Second, information about a cow is not bigger than the cow — it is the cow! All information, ever created regarding the cow, is already part of the cow. Rather than researching an external source, such as the great Wikipedia-compendium of all online cow information, we need only jack into the cow itself.
No, we are still a ways away from developing this kind of technology, but unless I miss my guess, it will soon become the holy grail of informational physicists.
Every object, along with every plant, animal, bolt of energy, block of air, or force of nature already contains every possible piece of information about itself. If this is indeed true, it means we have a very very long ways to go in discovering every possible tidbit and micro-tidbit of existing information.
The Grand Unified Information Theory – Six Immutable Laws
Over the past few days, I’ve replayed the Cow Epiphany over in my head many times hoping to grasp its far-reaching implications. Yes, it’s similar in many ways to The Matrix, but as a movie, it left out far too many details to be useful. Starting with this as a working theory, I’ve come to some crazy, perhaps even outrageous, conclusions. So without further buildup, here are the “six immutable laws of information.”
- The total universe of information is constantly expanding. Trillions of new pieces of information are being produced by the world’s 7 billion people every second of every day.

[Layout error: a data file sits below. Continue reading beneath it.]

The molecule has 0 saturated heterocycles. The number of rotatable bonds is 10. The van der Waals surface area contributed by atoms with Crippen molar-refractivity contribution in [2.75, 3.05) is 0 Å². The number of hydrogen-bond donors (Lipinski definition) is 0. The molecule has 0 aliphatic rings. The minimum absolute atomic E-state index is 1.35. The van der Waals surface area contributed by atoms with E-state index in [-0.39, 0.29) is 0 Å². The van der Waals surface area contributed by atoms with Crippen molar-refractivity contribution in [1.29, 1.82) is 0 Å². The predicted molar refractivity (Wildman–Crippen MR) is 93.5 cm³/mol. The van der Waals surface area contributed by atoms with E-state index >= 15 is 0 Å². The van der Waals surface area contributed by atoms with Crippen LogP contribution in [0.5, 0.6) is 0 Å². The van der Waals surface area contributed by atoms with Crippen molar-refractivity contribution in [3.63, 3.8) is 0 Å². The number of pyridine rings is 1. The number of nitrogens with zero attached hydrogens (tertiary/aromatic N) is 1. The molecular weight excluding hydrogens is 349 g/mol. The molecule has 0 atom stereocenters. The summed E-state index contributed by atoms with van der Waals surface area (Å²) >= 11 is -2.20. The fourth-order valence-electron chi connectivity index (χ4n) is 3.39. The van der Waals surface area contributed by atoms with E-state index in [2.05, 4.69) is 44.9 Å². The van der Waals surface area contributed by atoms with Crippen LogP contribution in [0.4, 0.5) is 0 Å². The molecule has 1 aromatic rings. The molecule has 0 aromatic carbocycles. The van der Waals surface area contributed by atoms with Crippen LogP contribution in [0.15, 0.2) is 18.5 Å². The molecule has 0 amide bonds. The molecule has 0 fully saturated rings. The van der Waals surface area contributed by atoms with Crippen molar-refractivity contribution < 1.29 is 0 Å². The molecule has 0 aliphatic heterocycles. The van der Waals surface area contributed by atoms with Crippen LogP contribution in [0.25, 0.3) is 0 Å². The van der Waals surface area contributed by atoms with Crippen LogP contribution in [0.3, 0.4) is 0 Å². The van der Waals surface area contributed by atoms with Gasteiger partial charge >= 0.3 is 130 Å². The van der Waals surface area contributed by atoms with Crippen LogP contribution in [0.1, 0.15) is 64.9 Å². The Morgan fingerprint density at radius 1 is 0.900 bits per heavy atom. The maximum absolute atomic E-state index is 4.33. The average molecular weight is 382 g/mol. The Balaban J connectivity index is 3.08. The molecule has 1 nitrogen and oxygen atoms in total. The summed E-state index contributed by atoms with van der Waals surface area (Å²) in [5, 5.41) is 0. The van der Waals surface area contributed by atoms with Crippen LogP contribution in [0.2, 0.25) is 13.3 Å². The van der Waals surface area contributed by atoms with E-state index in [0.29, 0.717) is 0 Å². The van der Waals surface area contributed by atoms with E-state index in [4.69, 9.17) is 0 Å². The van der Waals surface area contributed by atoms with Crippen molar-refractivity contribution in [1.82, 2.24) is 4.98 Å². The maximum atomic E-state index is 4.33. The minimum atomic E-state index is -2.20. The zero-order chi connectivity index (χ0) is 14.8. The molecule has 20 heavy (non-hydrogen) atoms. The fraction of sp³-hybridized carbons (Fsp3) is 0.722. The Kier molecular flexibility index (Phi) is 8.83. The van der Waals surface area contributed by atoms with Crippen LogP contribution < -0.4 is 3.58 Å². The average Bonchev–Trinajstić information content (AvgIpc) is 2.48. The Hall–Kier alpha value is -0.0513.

- All information, ever created, is still in existence. Answer to all of life’s questions already exists. It’s only a matter of knowing how to ask them and through what channel to pose the question.
- Every object is an informational source. Every object, cell, molecule, and atom already contains a complete history, functional attributes, and physical details of itself and its surroundings.
- Without humans, information is meaningless. Information itself is devoid of purpose, capability, emotion, and economic value.
- Altering the informational code of life will alter life itself. As we change the informational base of an object, we change the object itself.
- Information is the lifeblood of human civilization. The overall efficiency with which we are able to discover, store, and retrieve information is directly proportional to how advanced we become as a civilization.
Our ability to archive and retrieve information is critical. Past civilizations have fallen apart over a single information gap. Future civilizations will be as equally susceptible if we don’t find a viable super long-term solution. Over time, we will stop using storage mediums, and learn how to tap into the world itself (objects, cells, and molecules) on an informational level.
No we haven’t developed a “Vulcan Mind Meld” yet where we can place our hand on an object and instantly suck out all of the information and understand it. But that might not be as far fetched as it sounds.
Every cow-sized piece of information comes with more information about itself than we will ever be able to decipher. Our quest to discover new forms of information will be never-ending.
Much like the blood coursing through our bodies, information is the lifeblood of our economy, and a necessary food source for the human brain.